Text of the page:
The trial court found, and properly so, there was probable cause to believe defendant was concealing the contraband in his mouth. But the weapon possibility is not here applicable even though the trial court commented it was appropriate to have guns drawn at the time of a felony arrest of one unknown to them who "may be armed or dangerous or present some kind of threat." Though an officer may use such force as is necessary to accomplish a felon's arrest (§ 835a, Pen. Code), it was never contended here that the officers' conduct was for that purpose. Nor did either officer articulate any fear for himself or others or any belief defendant might be armed or dangerous. The conclusion is inescapable that the guns and threat were used for neither the arrest nor protection but to force defendant to spit out the evidence. Nor, under the circumstances, is the destruction of evidence possibility applicable here. Defendant did testify that he spit out the balloons because he was scared and had no choice but admitted that had he had the opportunity he "probably" would have swallowed them. Assuming, however, that he had swallowed the balloons, there was no reason to believe that the evidence would be destroyed. While there is no right to conceal or destroy evidence of criminal conduct (People v. Bracamonte, supra, 15 Cal. 3d 394, 404) nothing in the record supports any fear of destruction of evidence which might justify the action taken herein. "It thus appears that defendant in the instant case easily could have been transported to jail and placed in an isolation cell and kept under proper surveillance." (People v. Bracamonte, supra, 15 Cal. 3d 394, 404; People v. Rodriguez, supra, 71 [86 Cal. App. 3d 953] Cal.App.3d 548, 557-558.) Actually the prosecutor in his argument on the section 1538.5 motion flirted with this resolution of the situation as "the better course ... to let it pass out of the body and then recover them." fn. 1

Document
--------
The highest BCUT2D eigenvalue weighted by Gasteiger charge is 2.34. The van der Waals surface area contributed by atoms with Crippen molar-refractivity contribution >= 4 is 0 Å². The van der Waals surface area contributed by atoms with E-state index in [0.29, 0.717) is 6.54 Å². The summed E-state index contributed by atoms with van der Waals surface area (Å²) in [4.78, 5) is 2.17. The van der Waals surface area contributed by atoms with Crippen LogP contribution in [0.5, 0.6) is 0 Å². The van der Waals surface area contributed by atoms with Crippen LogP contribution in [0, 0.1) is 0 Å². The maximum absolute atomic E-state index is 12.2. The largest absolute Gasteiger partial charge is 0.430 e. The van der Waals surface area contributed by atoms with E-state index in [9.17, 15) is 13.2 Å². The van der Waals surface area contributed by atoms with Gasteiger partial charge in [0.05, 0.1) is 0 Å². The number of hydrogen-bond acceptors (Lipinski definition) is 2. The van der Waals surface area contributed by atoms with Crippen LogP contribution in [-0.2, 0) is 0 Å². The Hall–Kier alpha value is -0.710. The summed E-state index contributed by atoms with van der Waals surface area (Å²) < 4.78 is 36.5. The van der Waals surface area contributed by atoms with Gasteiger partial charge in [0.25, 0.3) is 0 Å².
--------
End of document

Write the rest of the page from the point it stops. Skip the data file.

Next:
The People contend that defendant was not choked or brutalized as in Rochin, Bracamonte, Rodriguez, Kraft, Sanders and Cameron, the force used was no more than was reasonably necessary to prevent destruction of the evidence and the conduct of the officers simply does not descend to the level of indignities found in those cases. There is little comfort for the People in their quote from People v. Bass, 214 Cal. App. 2d 742 [29 Cal. Rptr. 778], "Although we agree that physical evidence, like verbal confessions, may not be 'tortured' from the lips of the accused, it does not follow that merely because a suspect has placed a substance behind his lips, he necessarily is entitled to cry ' sanctuary' when the officer of the law, under appropriate circumstances, directs him to surrender it." (P. 746.) Of course each case must be decided on its own factual situation, and the "appropriate circumstances" in Bass included no weapon, threat, use of force or choking. The officer merely placed his hand on defendant's neck to prevent him from swallowing and ordered him to "Spit it out," which he did. Further, the People assert, calling attention to People v. Rand, 23 Cal. App. 3d 579 [100 Cal. Rptr. 473] and cases cited therein, that the officer's threat to blow defendant's head off "was never intended to be carried out if defendant resisted," but was simply "a ruse," proper under the circumstances. First, nothing in the record supports the assertion that it was "a ruse" or concerns the officer's intention in connection with the threat. All that the evidence shows is that the officers were surprised when defendant immediately spit out the contraband. Second, defendant did not know it was "a ruse" and that the threat was "never intended" to be carried out, nor do we. fn. 2 Third, the "ruse," trick or strategy referred to in People v. Rand, supra, 23 Cal. App. 3d 579 and cases cited therein (pp. 582-583) cannot be equated with two officers holding [86 Cal. App. 3d 954] guns at a suspect's head ordering him to spit out contraband or they would blow his head off.